Continued from Episode One, Episode Two, Episode Three, Episode Four, Episode Five and Episode Six.
Previously: Talking about hearing songs and seeing floppy-eared dogs, followed closely by actually hearing those songs and seeing those floppy-eared dogs. Wondering how many times I can use the word “magical” to describe a wild New England weekend before the word loses meaning. Eight years later..nope..”magical” still hasn’t lost its meaning. A temporary goodbye that left us both feeling sick and feverish..
And thus began the best summer of my life, followed not even remotely closely by the second best summer of my life in which I delivered pizza with my sister and a bunch of hormonal guys.
My last email to Cassidy on the morning of July 1st before his flight was, “I’ll be there.” Five days, a brutal goodbye and a six hour flight later, that same email got a response while I was whiling away and torturing myself back at work:
“you were. you really were.”
Despite calling my mom from somewhere in New York at 4:30 am that same morning, I hadn’t been able to reach her yet. Now comfortably past my high school rebellion days and the stuff she really doesn’t want to know about my college days, my mom has always been someone I can talk to about anything. I always use discretion when needed, but I’m more talking about the emotional and spiritual sides of a situation. Cassidy was home after his long flight and also sleep-deprived so he decided to call her and introduce himself, however you can eloquently introduce yourself as the older, mysterious, long-distant man who took her young daughter to a vacant mountain house, a bed & breakfast, and even spent two nights with her in her Honda. I have no doubt he did it well. 20-30 minutes later, he wrote back how floored he was by talking to her about my father and my grandparents and how much she believed in us by how little she knew at that point. What she knew was enough.
I talked to her next and was also blown apart by her blessing. Blown apart in a good way.
Now if you remember, before I got desperate to see him July 4th weekend, we were originally going to meet in mid July for some northern California insanity. I hadn’t booked it because we had gotten distracted by his trip east and I suppose I still had to make sure he wasn’t a psycho killer, which as you can imagine, I was 110% sure before I met him that he wasn’t. So the day after we said goodbye, and the same day both talked to my mom and both felt like we were going slowly crazy, I was egged on by my amazing fellow co-workers to book a trip to California for only a week or so later. I remember them yelling, “Go! Follow those dreams! Do it! Book it!” And so:
15 Jul 04 101 New York, JFK 09:20am Oakland, CA 12:30pm 0
18 Jul 04 102 Oakland, CA 1:10pm New York, JFK 9:35pm 0
To celebrate booking that flight, which was when JetBlue was brand new by the way, Cassidy sent me a box of chocolate covered strawberries at work. A few of my friends and I gathered in the dining room at work to eat them and one said, “Chocolate covered strawberries is grounds for marriage.”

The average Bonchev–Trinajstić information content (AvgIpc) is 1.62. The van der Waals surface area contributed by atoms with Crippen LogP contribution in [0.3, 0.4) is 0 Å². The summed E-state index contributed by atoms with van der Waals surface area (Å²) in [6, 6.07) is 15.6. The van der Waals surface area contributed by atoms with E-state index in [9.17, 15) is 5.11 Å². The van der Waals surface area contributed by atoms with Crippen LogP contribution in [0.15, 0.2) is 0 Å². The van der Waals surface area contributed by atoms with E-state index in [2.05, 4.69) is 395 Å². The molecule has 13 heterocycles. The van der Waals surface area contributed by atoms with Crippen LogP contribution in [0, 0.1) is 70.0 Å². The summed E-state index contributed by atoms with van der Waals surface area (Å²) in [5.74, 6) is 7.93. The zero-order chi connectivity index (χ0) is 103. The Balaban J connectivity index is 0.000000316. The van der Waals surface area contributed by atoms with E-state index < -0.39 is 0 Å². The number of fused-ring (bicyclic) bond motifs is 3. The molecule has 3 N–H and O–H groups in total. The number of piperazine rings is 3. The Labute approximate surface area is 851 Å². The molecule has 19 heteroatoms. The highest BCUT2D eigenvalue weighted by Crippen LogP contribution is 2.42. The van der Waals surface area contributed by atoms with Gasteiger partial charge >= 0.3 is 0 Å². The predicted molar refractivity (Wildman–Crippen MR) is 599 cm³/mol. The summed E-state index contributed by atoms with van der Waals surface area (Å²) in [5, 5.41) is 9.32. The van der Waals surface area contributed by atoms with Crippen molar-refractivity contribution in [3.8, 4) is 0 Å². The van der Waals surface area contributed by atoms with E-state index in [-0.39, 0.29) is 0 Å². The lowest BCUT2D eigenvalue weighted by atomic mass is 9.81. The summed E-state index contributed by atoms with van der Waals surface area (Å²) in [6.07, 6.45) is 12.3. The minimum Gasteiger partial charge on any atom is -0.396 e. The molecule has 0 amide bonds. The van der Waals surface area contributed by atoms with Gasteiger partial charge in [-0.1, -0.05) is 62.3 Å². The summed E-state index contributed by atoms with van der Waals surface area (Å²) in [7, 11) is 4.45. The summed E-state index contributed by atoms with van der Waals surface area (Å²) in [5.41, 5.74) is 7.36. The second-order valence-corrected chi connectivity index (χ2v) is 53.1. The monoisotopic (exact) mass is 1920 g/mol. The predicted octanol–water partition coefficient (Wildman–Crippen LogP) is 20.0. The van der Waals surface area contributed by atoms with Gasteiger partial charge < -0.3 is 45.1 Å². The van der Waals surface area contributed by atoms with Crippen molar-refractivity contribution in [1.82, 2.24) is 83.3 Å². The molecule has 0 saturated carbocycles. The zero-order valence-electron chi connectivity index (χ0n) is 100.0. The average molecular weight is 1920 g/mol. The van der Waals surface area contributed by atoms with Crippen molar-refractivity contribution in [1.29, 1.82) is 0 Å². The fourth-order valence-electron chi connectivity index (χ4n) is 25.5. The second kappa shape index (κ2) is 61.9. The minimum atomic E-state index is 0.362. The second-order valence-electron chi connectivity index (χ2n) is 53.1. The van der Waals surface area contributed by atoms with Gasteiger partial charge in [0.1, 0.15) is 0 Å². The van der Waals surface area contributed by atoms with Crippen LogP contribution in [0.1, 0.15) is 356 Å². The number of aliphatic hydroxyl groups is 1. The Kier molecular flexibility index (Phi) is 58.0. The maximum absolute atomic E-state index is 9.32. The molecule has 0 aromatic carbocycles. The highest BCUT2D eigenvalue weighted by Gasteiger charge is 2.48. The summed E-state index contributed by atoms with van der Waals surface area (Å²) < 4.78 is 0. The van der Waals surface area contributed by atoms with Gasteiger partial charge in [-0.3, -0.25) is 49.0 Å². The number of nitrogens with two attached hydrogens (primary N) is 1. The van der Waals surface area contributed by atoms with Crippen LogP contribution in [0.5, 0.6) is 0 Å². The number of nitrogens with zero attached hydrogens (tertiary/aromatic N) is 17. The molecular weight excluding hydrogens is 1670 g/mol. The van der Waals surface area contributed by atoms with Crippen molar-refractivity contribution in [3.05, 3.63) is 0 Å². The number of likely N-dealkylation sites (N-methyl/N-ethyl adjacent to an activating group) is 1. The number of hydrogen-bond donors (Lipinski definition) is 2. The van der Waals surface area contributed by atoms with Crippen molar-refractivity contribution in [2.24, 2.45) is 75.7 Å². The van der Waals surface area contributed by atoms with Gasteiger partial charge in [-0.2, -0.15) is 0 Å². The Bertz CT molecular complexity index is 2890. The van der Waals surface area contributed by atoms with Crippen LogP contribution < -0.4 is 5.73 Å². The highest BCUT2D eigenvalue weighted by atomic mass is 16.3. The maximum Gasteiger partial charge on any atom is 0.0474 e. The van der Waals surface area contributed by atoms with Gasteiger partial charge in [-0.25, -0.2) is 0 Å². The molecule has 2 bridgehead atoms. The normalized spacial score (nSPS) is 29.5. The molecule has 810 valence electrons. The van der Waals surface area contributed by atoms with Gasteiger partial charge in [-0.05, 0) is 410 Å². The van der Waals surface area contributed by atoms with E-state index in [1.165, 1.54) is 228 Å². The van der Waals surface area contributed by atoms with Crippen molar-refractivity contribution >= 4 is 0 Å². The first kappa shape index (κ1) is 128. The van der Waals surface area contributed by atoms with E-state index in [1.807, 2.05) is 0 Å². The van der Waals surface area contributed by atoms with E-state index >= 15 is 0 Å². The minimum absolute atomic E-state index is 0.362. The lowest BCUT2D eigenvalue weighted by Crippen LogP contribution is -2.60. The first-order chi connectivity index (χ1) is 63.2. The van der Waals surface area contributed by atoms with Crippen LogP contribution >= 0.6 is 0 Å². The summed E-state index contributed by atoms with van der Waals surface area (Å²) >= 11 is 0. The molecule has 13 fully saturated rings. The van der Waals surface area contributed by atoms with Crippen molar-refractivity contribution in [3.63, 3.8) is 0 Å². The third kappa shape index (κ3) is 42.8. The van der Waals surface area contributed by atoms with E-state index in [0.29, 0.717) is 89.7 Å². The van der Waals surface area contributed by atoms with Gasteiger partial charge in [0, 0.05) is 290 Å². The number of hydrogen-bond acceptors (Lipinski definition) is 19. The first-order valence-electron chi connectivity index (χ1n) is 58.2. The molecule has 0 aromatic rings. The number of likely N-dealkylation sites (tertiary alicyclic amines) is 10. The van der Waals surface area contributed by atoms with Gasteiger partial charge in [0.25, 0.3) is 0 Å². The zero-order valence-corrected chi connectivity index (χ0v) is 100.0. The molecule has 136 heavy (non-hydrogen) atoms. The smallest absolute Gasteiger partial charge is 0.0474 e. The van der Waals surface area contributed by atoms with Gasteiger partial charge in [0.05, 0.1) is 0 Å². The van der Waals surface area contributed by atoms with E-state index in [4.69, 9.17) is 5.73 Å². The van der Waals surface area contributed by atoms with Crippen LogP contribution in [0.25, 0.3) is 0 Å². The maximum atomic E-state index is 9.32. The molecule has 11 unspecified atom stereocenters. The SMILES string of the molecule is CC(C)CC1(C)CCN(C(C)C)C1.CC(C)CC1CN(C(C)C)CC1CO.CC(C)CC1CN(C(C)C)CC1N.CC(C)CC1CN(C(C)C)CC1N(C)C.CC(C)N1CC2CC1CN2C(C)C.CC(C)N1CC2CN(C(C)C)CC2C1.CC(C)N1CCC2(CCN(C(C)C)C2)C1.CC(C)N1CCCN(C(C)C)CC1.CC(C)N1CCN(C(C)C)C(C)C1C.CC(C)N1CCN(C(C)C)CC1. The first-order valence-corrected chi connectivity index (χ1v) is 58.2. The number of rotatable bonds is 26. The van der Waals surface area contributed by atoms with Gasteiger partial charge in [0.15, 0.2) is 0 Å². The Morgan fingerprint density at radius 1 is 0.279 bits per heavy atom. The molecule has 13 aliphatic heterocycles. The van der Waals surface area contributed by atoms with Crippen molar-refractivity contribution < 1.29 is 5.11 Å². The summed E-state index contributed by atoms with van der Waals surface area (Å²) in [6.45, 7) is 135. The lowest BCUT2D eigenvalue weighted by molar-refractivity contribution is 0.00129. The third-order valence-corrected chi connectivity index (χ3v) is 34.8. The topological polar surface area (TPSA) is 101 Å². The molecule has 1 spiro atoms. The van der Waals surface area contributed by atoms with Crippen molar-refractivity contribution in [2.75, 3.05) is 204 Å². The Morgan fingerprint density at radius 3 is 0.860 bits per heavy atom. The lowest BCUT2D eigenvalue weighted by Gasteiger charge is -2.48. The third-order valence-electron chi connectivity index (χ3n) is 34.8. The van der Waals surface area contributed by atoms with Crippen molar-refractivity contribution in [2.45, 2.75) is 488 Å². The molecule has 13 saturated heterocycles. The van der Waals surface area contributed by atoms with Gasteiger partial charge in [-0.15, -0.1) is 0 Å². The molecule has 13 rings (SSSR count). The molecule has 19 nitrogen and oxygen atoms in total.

It’s funny how my California trip was only a week or two after our New England trip, but it’s harder for my mind to piece together any kind of schedule of events. A lot of it blurs together with other California trips and even the pieces of that first trip are scattered out of order. As you may know, getting to JFK Airport is no easy feat but I started to become a pro. I left before dawn that morning in July and parked in long-term parking, caught the monorail and that just made me siiigh thinking about my last JFK Monorail trip, and then I caught my flight. I remember leaning against the cool window at an unusually fluffy-clouded, vividly blue sky over NYC. It was my first JetBlue flight. It was my first flight with mini TV in front of me! I spent that flight and subsequent California flights watching “Pop-Up Video” on VH1 Classics. What I remember so vividly that I can actually feel as light-headed and imbalanced as if I’m on a plane is that every time VH1 had commercials, when they returned to their scheduled show, they’d play a little teaser of “The End” by The Beatles:
“And in the end
The love you take
Is equal to the love you make.”
Often on these flights I would take off my headphones and drift in and out of uneasy plane sleep and stare unblinkingly at the mini TVs. To this day if I’m watching TV with the sound off, I feel like I’m on a JetBlue flight, hurtling somewhere past three different sunsets in three different time zones, time traveling to get to my beloved.
I landed in Oakland, California for the first time on a clear, late morning. He was waiting for me as close as you can legally wait for someone in an airport, post 9/11. He was loose and giddy again and I was so struck and giggly over how easy it was to tell the difference between the people on the flight – the ones from California and the ones from New York. The New York ones had this paunchy, pale, grey sheen and the California ones were decidedly sexier, fitter and tanner. I remember getting my first breath of California air as we walked outside and I remember getting the first glimpse of Cassidy’s car – a 2003 Toyota Camry that we still have today. And oh, how I remember walking into the Oak Street apartment for the first time, breathing in its forever smell and walking the long hallway in wonder. I met Stormy, his Husky, whose tales I had been told for what seemed like ages. She was everything I imagined but with much more energy than most 11-year-old dogs have.